by Frederick Delius (1862 - 1934)

At the Cross‑Roads
Language: English 
I am very glad to see that the Sackbut is taking a strong line of opposition to the present
widespread cult of charlatanism and humbug in music.

The time has come when every musician of serious aims should declare, in the interest of the
public, what is his attitude towards the current attempts on the part of Russian impresarios,
Parisian decadents and their press-agents, to degrade his art to the level of a side-show at a fair.

The musical public—especially in England—is very innocent and trusting in the face of loud-mouthed
quacks who employ every device of street-corner oratory in order to palm off their shoddy wares;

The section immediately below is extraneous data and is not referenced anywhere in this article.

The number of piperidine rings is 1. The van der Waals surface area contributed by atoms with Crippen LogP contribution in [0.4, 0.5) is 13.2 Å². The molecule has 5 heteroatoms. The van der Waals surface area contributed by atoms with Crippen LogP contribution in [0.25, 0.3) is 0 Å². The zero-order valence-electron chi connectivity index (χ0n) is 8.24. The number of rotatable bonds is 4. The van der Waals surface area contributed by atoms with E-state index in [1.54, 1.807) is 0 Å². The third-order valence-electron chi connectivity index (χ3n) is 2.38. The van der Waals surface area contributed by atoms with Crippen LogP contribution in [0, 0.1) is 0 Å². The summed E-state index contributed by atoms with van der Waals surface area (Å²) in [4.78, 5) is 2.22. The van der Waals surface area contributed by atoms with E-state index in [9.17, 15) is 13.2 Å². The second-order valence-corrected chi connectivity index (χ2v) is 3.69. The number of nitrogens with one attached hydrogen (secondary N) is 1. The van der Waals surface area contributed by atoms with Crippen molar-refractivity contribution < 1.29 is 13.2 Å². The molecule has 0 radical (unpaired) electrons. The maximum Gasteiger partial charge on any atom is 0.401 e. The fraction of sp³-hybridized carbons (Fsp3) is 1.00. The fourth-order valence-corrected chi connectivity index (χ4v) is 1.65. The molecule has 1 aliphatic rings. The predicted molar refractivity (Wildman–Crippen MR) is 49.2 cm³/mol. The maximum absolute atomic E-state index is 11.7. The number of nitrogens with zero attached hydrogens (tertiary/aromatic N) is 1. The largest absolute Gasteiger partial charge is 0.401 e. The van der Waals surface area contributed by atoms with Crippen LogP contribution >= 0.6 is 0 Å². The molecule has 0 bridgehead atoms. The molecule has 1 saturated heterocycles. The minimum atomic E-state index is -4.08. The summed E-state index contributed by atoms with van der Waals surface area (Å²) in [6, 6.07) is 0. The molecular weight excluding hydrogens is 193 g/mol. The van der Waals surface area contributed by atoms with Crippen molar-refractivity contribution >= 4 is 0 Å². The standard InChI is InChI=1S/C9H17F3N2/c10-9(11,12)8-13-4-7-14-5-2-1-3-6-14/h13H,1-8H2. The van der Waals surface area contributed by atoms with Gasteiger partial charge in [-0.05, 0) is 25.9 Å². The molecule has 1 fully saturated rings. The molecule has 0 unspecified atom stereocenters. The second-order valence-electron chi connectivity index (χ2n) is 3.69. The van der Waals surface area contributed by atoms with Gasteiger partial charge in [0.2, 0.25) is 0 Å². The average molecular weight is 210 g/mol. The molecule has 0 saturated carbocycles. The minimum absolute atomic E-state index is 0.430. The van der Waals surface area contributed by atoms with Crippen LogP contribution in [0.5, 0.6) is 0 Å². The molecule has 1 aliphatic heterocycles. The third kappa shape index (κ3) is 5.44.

and therefore I consider that every serious musician owes it to the public to raise his voice in
warning and protest when he sees them being taken in and imposed upon by a clever gang of
self-seeking mountebanks.

There is room in the world for all kinds of music to suit all tastes, and there is no reason why
the devotees of Dada should not enjoy the musically imbecile productions of their own little circle
as much as the patrons of the musical comedy enjoy their particular fare. But when I see the
prophets of the latest clique doing their utmost to pervert the taste of the public and to implant
a false set of values in the rising generation of music-lovers by sneering at the great masters of
the past, in the hope of attracting greater attention to the petits maitres of the
present—then I say it is time to speak openly and protest.

In the end, of course, all art finds its own level and takes its due place in the estimation of the
world; and everything that is shallow, catchpenny, sensational and insincere sinks into oblivion